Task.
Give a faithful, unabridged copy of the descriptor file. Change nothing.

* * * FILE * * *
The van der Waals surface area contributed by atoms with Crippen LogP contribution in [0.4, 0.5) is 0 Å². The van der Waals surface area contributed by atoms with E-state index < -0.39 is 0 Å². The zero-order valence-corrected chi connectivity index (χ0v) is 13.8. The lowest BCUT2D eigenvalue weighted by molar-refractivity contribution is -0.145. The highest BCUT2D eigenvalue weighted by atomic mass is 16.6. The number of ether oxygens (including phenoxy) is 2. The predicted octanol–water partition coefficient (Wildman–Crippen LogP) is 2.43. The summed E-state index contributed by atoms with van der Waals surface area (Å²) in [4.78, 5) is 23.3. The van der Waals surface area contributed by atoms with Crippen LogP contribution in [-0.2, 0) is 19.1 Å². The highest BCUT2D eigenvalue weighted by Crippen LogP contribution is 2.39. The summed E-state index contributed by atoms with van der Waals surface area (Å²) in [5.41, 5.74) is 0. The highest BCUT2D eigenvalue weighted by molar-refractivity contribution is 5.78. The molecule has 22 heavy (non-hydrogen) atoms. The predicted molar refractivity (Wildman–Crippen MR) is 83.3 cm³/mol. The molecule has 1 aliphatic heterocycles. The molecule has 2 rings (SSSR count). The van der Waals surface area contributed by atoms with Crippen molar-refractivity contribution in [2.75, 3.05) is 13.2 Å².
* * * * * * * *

The van der Waals surface area contributed by atoms with Crippen LogP contribution in [0.4, 0.5) is 0 Å². The van der Waals surface area contributed by atoms with E-state index < -0.39 is 0 Å². The zero-order valence-corrected chi connectivity index (χ0v) is 13.8. The lowest BCUT2D eigenvalue weighted by molar-refractivity contribution is -0.145. The highest BCUT2D eigenvalue weighted by atomic mass is 16.6. The number of ether oxygens (including phenoxy) is 2. The predicted octanol–water partition coefficient (Wildman–Crippen LogP) is 2.43. The summed E-state index contributed by atoms with van der Waals surface area (Å²) in [4.78, 5) is 23.3. The van der Waals surface area contributed by atoms with Crippen LogP contribution in [-0.2, 0) is 19.1 Å². The highest BCUT2D eigenvalue weighted by Crippen LogP contribution is 2.39. The summed E-state index contributed by atoms with van der Waals surface area (Å²) in [5.41, 5.74) is 0. The highest BCUT2D eigenvalue weighted by molar-refractivity contribution is 5.78. The molecule has 22 heavy (non-hydrogen) atoms. The predicted molar refractivity (Wildman–Crippen MR) is 83.3 cm³/mol. The molecule has 1 aliphatic heterocycles. The molecule has 2 rings (SSSR count). The van der Waals surface area contributed by atoms with Crippen molar-refractivity contribution in [2.75, 3.05) is 13.2 Å².